Hundreds of Americans, including many ‘elder-activists’ marched in support of political reform in Washington, DC, taking part in a sit-in and risking arrest as they pushed for fairer elections.
Today was the second day of the Democracy Spring sit in at the US Capitol, as protestors, returned to demonstrate against money and corruption in politics.
Multiple arrests have already been made, according to reports.
The sit-in comes one day after more than 400 people were arrested for participating in what has been been termed the “Democracy Spring” movement. The organization has planned for 10 days of demonstrations and mass sit-ins at the US capitol, with day two highlighting efforts from older Americans who want to see change.
“As ‘elders’ we have a moral imperative to care for and speak for future generations,” the Democracy Spring website reads. “We aim to use our wisdom and life experience to guide our actions, and stand together to create our legacy and reclaim our democracy.”
“Every voice is needed to speak up and say what we know is true – that a thriving and just democracy is the path towards a sustainable world for all children, for all life.”
— Cassandra Fairbanks (@CassandraRules) April 12, 2016
As protesters marched on the US capitol, many elderly Americans held signs and chanted slogans such as: “Democracy is not for sale, [we’re] not too old to go to jail.”
“I’m not dead yet; I care deeply; I vote,” read another sign held by a demonstrator.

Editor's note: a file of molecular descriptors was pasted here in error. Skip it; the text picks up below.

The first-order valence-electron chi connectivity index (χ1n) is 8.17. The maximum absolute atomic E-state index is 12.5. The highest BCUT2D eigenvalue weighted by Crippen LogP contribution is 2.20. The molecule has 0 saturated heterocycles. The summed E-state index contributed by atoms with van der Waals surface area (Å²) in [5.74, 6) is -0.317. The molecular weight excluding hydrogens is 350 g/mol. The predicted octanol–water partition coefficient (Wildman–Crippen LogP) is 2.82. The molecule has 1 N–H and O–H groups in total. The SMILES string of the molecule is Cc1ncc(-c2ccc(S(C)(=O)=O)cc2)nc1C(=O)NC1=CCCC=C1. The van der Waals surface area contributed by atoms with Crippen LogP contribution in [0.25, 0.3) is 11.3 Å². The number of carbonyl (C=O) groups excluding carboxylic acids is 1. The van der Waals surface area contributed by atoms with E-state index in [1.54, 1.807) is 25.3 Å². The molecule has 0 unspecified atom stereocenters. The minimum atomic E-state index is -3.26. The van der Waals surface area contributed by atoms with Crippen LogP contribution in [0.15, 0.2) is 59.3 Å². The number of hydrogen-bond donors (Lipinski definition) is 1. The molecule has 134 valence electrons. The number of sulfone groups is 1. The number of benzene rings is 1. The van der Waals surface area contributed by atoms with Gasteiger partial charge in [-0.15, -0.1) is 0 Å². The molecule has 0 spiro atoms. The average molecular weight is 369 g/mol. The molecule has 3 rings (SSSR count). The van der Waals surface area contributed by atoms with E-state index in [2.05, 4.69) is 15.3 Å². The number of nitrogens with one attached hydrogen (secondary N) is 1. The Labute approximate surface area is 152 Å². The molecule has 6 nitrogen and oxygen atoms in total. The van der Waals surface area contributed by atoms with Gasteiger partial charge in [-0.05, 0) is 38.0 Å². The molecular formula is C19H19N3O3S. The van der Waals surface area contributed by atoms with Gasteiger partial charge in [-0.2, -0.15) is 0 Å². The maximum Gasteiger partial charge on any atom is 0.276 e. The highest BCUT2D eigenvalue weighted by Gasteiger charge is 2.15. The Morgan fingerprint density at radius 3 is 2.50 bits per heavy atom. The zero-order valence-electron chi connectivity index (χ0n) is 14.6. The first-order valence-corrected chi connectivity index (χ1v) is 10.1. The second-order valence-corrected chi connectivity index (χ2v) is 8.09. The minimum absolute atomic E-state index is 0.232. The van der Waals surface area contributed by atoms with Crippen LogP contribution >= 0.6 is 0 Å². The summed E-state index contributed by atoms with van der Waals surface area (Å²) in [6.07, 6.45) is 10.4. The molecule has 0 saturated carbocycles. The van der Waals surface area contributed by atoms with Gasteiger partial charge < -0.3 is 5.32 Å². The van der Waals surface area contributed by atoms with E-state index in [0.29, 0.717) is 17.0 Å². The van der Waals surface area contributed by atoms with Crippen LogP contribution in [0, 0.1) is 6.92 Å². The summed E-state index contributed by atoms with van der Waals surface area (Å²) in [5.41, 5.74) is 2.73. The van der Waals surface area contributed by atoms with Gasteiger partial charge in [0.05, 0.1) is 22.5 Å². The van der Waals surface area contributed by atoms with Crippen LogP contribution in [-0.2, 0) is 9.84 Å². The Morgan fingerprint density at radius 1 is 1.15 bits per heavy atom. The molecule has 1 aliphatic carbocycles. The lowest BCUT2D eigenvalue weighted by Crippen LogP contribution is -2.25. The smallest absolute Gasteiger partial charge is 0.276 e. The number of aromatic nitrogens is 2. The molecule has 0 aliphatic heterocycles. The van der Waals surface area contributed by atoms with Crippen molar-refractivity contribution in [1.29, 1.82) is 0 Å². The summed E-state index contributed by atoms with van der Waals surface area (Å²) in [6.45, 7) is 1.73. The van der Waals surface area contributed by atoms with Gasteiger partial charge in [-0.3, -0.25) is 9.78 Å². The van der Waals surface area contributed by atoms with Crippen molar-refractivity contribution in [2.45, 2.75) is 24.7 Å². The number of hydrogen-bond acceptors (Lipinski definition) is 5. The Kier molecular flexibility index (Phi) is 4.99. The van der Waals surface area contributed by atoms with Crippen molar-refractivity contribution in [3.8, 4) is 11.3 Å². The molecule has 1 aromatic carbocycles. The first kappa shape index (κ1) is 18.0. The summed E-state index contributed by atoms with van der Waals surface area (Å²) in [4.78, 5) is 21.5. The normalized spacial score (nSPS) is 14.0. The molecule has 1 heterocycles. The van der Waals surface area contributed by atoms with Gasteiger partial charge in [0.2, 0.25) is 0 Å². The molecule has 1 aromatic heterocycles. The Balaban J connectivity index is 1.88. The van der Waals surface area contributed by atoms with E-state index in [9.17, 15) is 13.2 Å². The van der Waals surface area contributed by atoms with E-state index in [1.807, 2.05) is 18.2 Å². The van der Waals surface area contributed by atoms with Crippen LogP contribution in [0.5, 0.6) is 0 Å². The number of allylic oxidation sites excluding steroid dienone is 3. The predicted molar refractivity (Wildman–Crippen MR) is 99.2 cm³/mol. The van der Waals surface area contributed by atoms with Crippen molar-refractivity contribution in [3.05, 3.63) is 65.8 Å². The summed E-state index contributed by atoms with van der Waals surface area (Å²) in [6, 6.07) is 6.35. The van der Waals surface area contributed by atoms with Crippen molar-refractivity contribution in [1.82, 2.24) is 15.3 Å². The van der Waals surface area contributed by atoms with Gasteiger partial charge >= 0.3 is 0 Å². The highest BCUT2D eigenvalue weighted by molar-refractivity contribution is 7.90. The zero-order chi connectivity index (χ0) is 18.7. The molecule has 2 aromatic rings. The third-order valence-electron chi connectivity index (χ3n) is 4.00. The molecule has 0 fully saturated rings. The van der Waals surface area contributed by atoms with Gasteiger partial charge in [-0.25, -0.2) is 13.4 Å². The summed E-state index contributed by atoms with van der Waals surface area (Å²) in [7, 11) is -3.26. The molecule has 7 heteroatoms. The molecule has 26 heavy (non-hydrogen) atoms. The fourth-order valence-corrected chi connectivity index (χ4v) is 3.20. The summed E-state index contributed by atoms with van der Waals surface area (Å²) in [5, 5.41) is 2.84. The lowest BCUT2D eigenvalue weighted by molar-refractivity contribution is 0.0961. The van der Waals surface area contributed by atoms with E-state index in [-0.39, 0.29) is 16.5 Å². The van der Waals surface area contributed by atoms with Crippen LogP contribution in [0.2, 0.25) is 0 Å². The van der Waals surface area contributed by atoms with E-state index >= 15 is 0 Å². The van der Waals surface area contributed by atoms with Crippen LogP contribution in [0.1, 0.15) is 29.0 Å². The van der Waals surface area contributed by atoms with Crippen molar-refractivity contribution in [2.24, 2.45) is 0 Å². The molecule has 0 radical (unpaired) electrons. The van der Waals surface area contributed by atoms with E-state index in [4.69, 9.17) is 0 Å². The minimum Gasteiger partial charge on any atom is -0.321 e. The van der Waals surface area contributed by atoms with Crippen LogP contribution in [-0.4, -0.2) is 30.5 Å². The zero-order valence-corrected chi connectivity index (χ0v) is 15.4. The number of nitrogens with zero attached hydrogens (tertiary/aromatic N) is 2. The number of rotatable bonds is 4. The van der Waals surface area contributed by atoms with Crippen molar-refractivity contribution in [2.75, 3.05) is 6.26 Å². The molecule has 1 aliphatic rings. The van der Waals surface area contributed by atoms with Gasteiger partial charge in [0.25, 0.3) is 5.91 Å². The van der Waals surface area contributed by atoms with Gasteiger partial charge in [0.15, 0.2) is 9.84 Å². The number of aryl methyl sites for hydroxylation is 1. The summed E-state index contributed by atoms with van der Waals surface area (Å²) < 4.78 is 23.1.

— Evan Weber (@evanlweber) April 12, 2016
Social media users have reported seeing dozens of police officers out to keep an eye on the protesters and make arrests.
As part of its movement, Democracy Spring is pushing lawmakers to pass legislation that would boost the power of small campaign contributions, offer public funding for political candidates, and update the Voting Rights Act of 1965 in order to protect minority and lower-income voters at the polls.
— Lee Camp [Redacted] (@LeeCamp) April 12, 2016
The group is also calling for a constitutional amendment that would essentially overturn Supreme Court rulings giving corporations the ability to freely spend in elections. The amendment would end “the big money dominance of our elections and allows for Congress and the States to set overall limits on campaign spending, including prohibitions on corporate and union spending in the political process.”
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